The tingling, sparkling licorice flavours in this enticing herbal tisane come from a blend of licorice root, fennel and anise seeds, and star anise.
Those who aren't fans of licorice shouldn't be afraid to try this tea as it is refreshing with a similar sensation to mint (without being minty) and not a heavy black licorice flavour. The licorice flavours are lightened and balanced by the honey scent and flavour of Honeybush.
The longer you steep this tea, the more flavour will come out of the spices, and it won't get bitter like black or green tea would. If you're a fan of strong spice flavours, try simmering on the stove for 10 minutes rather than using a typical pour-over steep.
Ingredients: Rooibos, honeybush, licorice root, anise seed, fennel seed, star anise, elder flowers.
Warning: Licorice root is not recommended for young children.
|Tea Format||Loose Tea|
Lovely Licorice Review by Paisley’s Pick
Lovely licorice flavour without being heavy handed. I’ve only tried steeping it but will certainly try boiling for 10 minutes for a fuller bodied flavour. Excellent blend.Posted on 2020-01-07
Sugar Free and Yummy Review by Kos
Nice cup of tea particularly after dinner in the evening or before bed. I found liked it brewed stronger than 1tsp per cup. I liked my cup of tea bold, rather than on the mild side. I used 11/2 to 2 tsp per cup. I like it better than a grocery store licorice brand. Their has clove oil which I detest. I just saw the recommendation to boil it on the stove for 10 mins for a stronger flavour then enjoy. I'm in! I love Licorice but cannot eat it anymore, so this is my new licorice fix being a diabetic.Posted on 2017-02-28
My go to herbal tea Review by Niki - Murchie's team member
Just a perfect balance of sweetness and mild licorice flavour. I rarely am satisfied with just one cup; I'll make a big pot and drink it all!Posted on 2014-11-21
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You're reviewing: Honey Licorice Loose Tea
Flavour Profile Guide
Tea and coffee tasting is a very individual, multi-dimensional experience: one person’s perfect cup can be too strong or weak, too brisk or watery for the next person. At Murchie’s, we believe that the best tea or coffee is the one that YOU like the best! We use the following flavour profile guides to help compare our teas and coffees within a relative scale.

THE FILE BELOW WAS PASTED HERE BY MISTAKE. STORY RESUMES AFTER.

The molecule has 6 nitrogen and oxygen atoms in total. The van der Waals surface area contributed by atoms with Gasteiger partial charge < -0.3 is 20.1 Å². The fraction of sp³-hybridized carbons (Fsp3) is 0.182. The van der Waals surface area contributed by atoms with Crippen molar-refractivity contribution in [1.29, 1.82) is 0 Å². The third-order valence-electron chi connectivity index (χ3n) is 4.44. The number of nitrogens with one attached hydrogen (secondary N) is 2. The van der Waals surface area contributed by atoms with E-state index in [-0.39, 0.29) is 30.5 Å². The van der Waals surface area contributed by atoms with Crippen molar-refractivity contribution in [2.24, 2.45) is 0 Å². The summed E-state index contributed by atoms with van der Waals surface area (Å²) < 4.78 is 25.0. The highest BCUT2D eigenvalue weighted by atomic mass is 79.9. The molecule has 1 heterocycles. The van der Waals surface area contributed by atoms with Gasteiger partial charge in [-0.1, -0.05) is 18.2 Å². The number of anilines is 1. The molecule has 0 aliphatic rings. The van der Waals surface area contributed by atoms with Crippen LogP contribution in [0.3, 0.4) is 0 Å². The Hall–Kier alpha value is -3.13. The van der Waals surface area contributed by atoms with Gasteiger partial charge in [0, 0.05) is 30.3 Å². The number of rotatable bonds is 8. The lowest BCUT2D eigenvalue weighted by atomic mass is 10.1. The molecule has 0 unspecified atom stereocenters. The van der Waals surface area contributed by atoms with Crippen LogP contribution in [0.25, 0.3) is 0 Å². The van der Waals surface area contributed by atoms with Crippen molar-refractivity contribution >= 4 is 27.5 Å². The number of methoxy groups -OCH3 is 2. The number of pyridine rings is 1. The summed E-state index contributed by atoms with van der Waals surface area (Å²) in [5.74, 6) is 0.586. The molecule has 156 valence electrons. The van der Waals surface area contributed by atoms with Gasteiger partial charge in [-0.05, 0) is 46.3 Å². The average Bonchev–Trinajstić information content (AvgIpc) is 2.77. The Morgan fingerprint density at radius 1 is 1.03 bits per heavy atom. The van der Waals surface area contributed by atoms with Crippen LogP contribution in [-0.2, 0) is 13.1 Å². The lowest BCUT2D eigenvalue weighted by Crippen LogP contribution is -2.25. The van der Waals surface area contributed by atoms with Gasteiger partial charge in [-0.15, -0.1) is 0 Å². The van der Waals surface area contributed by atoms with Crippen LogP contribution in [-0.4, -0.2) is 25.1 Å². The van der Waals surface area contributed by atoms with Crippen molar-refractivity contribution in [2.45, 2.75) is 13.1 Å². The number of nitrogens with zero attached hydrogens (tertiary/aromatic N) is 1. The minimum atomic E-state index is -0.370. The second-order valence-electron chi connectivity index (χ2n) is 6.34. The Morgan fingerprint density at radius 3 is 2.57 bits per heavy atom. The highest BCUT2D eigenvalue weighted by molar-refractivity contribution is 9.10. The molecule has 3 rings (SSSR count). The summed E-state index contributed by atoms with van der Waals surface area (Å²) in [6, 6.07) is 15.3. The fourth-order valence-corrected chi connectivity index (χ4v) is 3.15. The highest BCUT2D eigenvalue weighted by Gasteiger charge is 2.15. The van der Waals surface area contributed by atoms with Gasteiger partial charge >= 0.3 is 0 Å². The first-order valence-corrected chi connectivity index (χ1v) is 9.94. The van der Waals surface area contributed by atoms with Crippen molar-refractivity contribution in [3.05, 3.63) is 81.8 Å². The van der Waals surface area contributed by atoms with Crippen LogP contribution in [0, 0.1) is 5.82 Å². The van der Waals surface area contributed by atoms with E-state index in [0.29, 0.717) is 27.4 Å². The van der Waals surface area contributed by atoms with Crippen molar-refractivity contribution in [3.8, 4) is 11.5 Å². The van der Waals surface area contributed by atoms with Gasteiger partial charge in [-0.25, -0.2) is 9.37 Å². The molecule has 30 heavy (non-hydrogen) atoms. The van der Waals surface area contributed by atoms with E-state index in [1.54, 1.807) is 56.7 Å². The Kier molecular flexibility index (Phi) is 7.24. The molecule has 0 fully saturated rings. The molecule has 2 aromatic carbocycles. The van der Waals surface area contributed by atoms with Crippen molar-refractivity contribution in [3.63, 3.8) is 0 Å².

Tea Strength Ratings
This rating method indicates the strength of flavour each tea has when brewed according to our brewing guide.
|Light/Delicate: Very light in colour and delicate in flavour|
|Medium: Medium-light cup with slightly fuller cup|
|Medium-Strong: Medium-dark cup, medium body, and full flavour without harshness|
|Strong: Full body, rich cup, takes milk well|
|Very Strong: Rich, dark cup with very full, strong flavour and briskness|
We rate the flavour properties of our coffees along two dimensions: roast and body.
Roast is simply a result of how long and how hot the beans have been roasted, which can be seen in the colour of the finished bean, and typically results in general flavour traits:
|Light Roast||More acidity, brightness and a slight pucker|
|Medium Roast||Slightly richer flavours, some acidity, enhanced creaminess|
|Dark Roast||Distinctive roasted flavour, sometimes notes of toasted sugar or charcoal|
Body is the term used to describe how the brewed coffee feels in your mouth:
|Light Body||Easy to drink with little lingering flavour, ‘thin’ or ‘clean’ feeling on the palate|
|Medium Body||Heavier, creamier mouth-feel with more lingering flavour|
|Full Body||Rich, full-mouth feeling: hits all of the palate and lingers|
Tea Brewing Guide
Different types of teas should be brewed according to certain times and water temperatures to bring out their best flavours. Use this guide as a starting point, and then experiment until you find the perfect brewing method for your favourite tea.
Based on approximately one level teaspoon (2.5g) of loose tea or one tea bag per 6-8 ounce (180-240ml) cup. For stronger flavour, add more tea. Brewing for longer may increase the strength of the tea, but will likely also cause bitterness.
Brew times shown in minutes.
Coffee Brewing Guide
The simplest methods for brewing coffee are drip coffee, pour over and French press. These guidelines are a starting point; modify the ratio of coffee to water, the grind, and brewing time to your taste. If your coffee is not strong enough, increase the proportion of coffee per cup of water, grind the beans finer, or allow them to brew longer – or any combination of these factors. If your coffee is too strong, simply do the opposite.
Drip coffee or pour over method: hot water is gradually poured over coffee grounds and slowly drips through
- Fine to medium grind coffee
- 1.5 to 2.5 tablespoons of coffee per cup of water
- Coarse grind coffee
- 1 to 1.5 tablespoons of coffee per cup (e.g. 4-6 tbsp for a 4-cup French press)
- Pour about 1/3 of the water over the coffee grinds; wait about 30 seconds and then pour in the rest
- Wait 4-5 minutes, then push down the plunger to separate the grounds from finished coffee, and enjoy!